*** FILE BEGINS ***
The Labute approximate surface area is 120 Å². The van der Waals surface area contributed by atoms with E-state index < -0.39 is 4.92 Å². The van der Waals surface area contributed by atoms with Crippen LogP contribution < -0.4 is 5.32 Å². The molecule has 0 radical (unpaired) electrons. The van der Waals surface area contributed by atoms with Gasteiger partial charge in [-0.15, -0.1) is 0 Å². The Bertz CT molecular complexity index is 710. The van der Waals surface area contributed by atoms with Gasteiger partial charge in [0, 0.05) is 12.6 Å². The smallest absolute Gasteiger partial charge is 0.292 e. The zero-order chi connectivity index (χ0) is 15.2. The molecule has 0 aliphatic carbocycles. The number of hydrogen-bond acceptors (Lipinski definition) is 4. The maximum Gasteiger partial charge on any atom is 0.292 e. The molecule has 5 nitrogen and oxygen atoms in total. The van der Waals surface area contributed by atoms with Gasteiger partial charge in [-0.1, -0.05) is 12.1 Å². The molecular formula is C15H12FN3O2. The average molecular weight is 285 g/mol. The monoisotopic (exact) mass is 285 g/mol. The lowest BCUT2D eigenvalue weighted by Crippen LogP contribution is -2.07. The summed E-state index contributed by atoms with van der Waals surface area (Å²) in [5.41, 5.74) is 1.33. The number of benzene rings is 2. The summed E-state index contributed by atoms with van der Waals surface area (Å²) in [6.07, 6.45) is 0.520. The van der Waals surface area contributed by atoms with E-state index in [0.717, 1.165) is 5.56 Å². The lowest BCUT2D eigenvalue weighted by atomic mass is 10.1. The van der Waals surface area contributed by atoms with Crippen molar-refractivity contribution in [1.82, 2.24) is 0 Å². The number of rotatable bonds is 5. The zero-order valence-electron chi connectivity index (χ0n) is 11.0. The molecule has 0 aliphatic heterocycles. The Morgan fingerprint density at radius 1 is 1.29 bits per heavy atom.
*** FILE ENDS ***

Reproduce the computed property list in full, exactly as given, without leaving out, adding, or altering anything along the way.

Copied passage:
The Labute approximate surface area is 120 Å². The van der Waals surface area contributed by atoms with E-state index < -0.39 is 4.92 Å². The van der Waals surface area contributed by atoms with Crippen LogP contribution < -0.4 is 5.32 Å². The molecule has 0 radical (unpaired) electrons. The van der Waals surface area contributed by atoms with Gasteiger partial charge in [-0.15, -0.1) is 0 Å². The Bertz CT molecular complexity index is 710. The van der Waals surface area contributed by atoms with Gasteiger partial charge in [0, 0.05) is 12.6 Å². The smallest absolute Gasteiger partial charge is 0.292 e. The zero-order chi connectivity index (χ0) is 15.2. The molecule has 0 aliphatic carbocycles. The number of hydrogen-bond acceptors (Lipinski definition) is 4. The maximum Gasteiger partial charge on any atom is 0.292 e. The molecule has 5 nitrogen and oxygen atoms in total. The van der Waals surface area contributed by atoms with Gasteiger partial charge in [-0.1, -0.05) is 12.1 Å². The molecular formula is C15H12FN3O2. The average molecular weight is 285 g/mol. The monoisotopic (exact) mass is 285 g/mol. The lowest BCUT2D eigenvalue weighted by Crippen LogP contribution is -2.07. The summed E-state index contributed by atoms with van der Waals surface area (Å²) in [5.41, 5.74) is 1.33. The number of benzene rings is 2. The summed E-state index contributed by atoms with van der Waals surface area (Å²) in [6.07, 6.45) is 0.520. The van der Waals surface area contributed by atoms with E-state index in [0.717, 1.165) is 5.56 Å². The lowest BCUT2D eigenvalue weighted by atomic mass is 10.1. The van der Waals surface area contributed by atoms with Crippen molar-refractivity contribution in [1.82, 2.24) is 0 Å². The number of rotatable bonds is 5. The zero-order valence-electron chi connectivity index (χ0n) is 11.0. The molecule has 0 aliphatic heterocycles. The Morgan fingerprint density at radius 1 is 1.29 bits per heavy atom.